" . . . you've got to stand up for the imaginative world, the imaginative element in the human personality, because I think that's constantly threatened . . . People do have imagination and sensibilities, and I think that does need constant exposition." -- John Read

"To disseminate my subjective thoughts and ideas, I stealthily hide them in a cloak of entertaining storytelling, since the depth of my thinking, shallow at best, might be challenged by erudite experts." -- Curt Siodmak

Wednesday, December 2, 2009

Pop culture Christmas: ‘A Christmas Carol’ at CU



Bob Buckley (right) in the Colorado Shakespeare Festival's production of "A Christmas Carol." [Photo by Glenn Asakawa for CU Communications]

Everyone has made a Christmas album. Bob Dylan just did; would you like to listen to it? So has Richard Cheese. If I could find a backer, I would too. Let’s face it -- Christmas sells.

Musicians, singers, dancers, actors, and all the support staff that surround them count on this time of year for a big infusion of cash (some of it under the table, as I recall). Fortunately, each year we drag out and redress the old decorations, lights and common cultural property, of which there is precious little these days. We need our yearly dose of redemption, forgiveness and compassion. And we need people to make the magic for us.

The holidays justify that once-a-year visit to the theater, for the Nutcracker or the Messiah, for the adaptations of movies such as “It’s a Wonderful Life,” “Miracle on 34th Street,” and “A Christmas Story,” and long enough now that snarky shows like “The SantaLand Diaries,” “Santa’s Big Red Sack,” and “Balls! A Holiday Spectacular,” all going down in the Denver metro area, here in the heartland. Or a place on its western rim.

“A Christmas Carol” is the gold standard. The 1843 Charles Dickens masterpiece is a story you couldn’t kill with a stick. It’s got everything! A comedy miser! Three ghosts (four, if you count Marley’s enchained wraith)! It converts easily into a musical! A bumbling clerk! A relentlessly pathetic disabled child!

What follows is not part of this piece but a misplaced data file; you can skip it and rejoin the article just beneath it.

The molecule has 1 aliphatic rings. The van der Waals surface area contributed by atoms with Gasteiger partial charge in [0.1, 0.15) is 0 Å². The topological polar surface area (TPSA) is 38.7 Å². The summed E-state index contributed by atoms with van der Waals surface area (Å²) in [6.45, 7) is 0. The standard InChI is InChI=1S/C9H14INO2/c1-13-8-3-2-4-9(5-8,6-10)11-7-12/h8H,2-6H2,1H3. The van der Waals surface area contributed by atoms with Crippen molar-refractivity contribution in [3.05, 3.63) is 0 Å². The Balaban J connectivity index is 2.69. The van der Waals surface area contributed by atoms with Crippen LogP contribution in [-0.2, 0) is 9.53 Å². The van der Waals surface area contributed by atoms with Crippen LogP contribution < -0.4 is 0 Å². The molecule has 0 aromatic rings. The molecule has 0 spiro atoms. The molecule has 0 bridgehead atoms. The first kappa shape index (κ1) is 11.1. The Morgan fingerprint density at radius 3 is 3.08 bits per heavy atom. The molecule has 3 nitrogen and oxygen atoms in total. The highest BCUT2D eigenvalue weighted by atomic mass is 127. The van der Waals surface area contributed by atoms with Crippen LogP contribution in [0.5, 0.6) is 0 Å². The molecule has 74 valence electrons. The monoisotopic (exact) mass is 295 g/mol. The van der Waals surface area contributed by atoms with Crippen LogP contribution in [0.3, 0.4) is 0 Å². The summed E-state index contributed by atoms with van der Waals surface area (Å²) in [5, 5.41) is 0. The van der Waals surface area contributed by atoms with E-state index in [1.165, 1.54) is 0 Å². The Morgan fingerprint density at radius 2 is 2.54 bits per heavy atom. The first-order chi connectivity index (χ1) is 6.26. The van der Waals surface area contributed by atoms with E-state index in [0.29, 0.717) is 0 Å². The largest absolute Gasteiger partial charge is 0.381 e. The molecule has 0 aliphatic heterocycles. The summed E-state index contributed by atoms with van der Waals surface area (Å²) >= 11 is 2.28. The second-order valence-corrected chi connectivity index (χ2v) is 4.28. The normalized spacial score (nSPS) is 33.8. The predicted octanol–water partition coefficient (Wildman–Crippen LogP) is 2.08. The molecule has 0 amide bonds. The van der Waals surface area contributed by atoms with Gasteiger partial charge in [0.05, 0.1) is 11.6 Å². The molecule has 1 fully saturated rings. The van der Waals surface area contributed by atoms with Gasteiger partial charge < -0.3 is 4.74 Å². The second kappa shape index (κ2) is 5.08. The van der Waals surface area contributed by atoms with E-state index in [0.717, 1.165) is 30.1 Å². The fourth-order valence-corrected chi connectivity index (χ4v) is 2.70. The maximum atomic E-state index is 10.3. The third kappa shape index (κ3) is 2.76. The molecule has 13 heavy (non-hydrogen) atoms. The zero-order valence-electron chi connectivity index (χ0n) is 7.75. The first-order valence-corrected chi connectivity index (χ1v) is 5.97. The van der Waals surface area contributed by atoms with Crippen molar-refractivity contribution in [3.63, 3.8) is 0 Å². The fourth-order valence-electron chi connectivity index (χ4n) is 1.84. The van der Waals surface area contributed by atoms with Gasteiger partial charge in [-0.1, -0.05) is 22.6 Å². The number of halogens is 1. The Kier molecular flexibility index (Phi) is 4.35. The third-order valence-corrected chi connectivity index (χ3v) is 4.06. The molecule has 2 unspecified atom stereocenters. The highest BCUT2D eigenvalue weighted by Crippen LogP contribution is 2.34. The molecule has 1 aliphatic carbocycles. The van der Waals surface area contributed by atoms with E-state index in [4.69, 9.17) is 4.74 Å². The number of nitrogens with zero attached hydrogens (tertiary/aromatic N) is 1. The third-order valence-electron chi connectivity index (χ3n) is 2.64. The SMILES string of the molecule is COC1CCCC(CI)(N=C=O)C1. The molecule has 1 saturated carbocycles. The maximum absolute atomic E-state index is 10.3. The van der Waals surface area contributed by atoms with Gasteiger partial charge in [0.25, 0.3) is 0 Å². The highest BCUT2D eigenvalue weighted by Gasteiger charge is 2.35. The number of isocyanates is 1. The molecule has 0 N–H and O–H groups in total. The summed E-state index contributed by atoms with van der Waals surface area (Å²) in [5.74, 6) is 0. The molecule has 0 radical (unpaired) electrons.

Big bowls of steaming stuff. Victorian line dancing. Caroling. Time travel. Funny hats. “May you be happy in the life you have chosen!” After so many years of watching so many different productions, it all beings to blur together.

The Colorado Shakespeare Festival trotted out yet another adaptation last week. In contrast to the high-MGM-period budget of the Denver Center’s version, this staging is simple and straightforward. Adapter and director Philip C. Sneed, CSF’s Producing Artistic Director, knows we know the story, and that you just need to get out of its way.

Using lighting cues, rolling props and actors in multiple roles, Sneed imaginatively guides us through Scrooge’s pilgrimage to self-awareness. You get the redemption. You get the forgiveness. You get the compassion.

And you get a study guide! Actually, it’s quite good – thank Amanda Holden, Melinda Scott and CU's Dr. Shirley Carnahan for that. We have all had to page through bad study guides. And we have all survived awful holiday fare. This production is by far at the good end of my lifetime “Christmas Carol” spectrum.

Bob Buckley is a nice Scrooge, and the ensemble includes some other faces from the CSF’s summer company as well. The minimalist approach works.

And they don’t make you sing or make wassail with them at the end or anything. That is good.

“A Christmas Carol” is presented by the Colorado Shakespeare Festival in the University Theater on the CU-Boulder campus through Dec. 27. For tickets and information, please call 303-492-0554 or visit online at www.coloradoshakes.org.